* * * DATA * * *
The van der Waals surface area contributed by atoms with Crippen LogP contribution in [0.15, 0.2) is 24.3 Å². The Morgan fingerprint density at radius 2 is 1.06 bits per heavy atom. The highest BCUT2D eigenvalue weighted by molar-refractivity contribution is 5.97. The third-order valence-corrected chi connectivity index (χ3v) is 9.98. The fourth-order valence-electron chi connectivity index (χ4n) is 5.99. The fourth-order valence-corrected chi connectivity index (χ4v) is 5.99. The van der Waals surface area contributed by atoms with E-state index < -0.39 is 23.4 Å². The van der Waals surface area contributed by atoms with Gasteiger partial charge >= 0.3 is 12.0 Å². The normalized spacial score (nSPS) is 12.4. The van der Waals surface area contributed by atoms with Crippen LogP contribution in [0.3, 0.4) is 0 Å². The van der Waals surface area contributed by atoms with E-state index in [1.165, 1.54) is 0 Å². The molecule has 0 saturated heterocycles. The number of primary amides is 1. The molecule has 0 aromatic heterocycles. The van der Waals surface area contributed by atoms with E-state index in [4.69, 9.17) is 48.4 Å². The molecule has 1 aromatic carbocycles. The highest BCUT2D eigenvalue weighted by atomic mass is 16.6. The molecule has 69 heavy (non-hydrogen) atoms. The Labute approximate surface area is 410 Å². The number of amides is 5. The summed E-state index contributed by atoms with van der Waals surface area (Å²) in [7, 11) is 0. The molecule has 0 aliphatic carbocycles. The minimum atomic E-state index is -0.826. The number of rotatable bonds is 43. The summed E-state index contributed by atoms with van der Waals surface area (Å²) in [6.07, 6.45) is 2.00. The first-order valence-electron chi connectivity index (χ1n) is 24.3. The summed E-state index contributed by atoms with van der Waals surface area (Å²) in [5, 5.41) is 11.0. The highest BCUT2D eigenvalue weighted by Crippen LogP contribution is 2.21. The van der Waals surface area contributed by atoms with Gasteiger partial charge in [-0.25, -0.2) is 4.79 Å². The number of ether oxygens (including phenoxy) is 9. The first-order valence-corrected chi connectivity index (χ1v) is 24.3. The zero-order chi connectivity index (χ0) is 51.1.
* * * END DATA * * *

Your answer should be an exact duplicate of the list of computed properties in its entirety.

The van der Waals surface area contributed by atoms with Crippen LogP contribution in [0.15, 0.2) is 24.3 Å². The Morgan fingerprint density at radius 2 is 1.06 bits per heavy atom. The highest BCUT2D eigenvalue weighted by molar-refractivity contribution is 5.97. The third-order valence-corrected chi connectivity index (χ3v) is 9.98. The fourth-order valence-electron chi connectivity index (χ4n) is 5.99. The fourth-order valence-corrected chi connectivity index (χ4v) is 5.99. The van der Waals surface area contributed by atoms with E-state index < -0.39 is 23.4 Å². The van der Waals surface area contributed by atoms with Gasteiger partial charge >= 0.3 is 12.0 Å². The normalized spacial score (nSPS) is 12.4. The van der Waals surface area contributed by atoms with Crippen LogP contribution in [0.3, 0.4) is 0 Å². The van der Waals surface area contributed by atoms with E-state index in [1.165, 1.54) is 0 Å². The molecule has 0 saturated heterocycles. The number of primary amides is 1. The molecule has 0 aromatic heterocycles. The van der Waals surface area contributed by atoms with E-state index in [4.69, 9.17) is 48.4 Å². The molecule has 1 aromatic carbocycles. The highest BCUT2D eigenvalue weighted by atomic mass is 16.6. The molecule has 69 heavy (non-hydrogen) atoms. The Labute approximate surface area is 410 Å². The number of amides is 5. The summed E-state index contributed by atoms with van der Waals surface area (Å²) in [7, 11) is 0. The molecule has 0 aliphatic carbocycles. The minimum atomic E-state index is -0.826. The number of rotatable bonds is 43. The summed E-state index contributed by atoms with van der Waals surface area (Å²) in [6.07, 6.45) is 2.00. The first-order valence-electron chi connectivity index (χ1n) is 24.3. The summed E-state index contributed by atoms with van der Waals surface area (Å²) in [5, 5.41) is 11.0. The highest BCUT2D eigenvalue weighted by Crippen LogP contribution is 2.21. The van der Waals surface area contributed by atoms with Gasteiger partial charge in [-0.25, -0.2) is 4.79 Å². The number of ether oxygens (including phenoxy) is 9. The first-order valence-corrected chi connectivity index (χ1v) is 24.3. The zero-order chi connectivity index (χ0) is 51.1.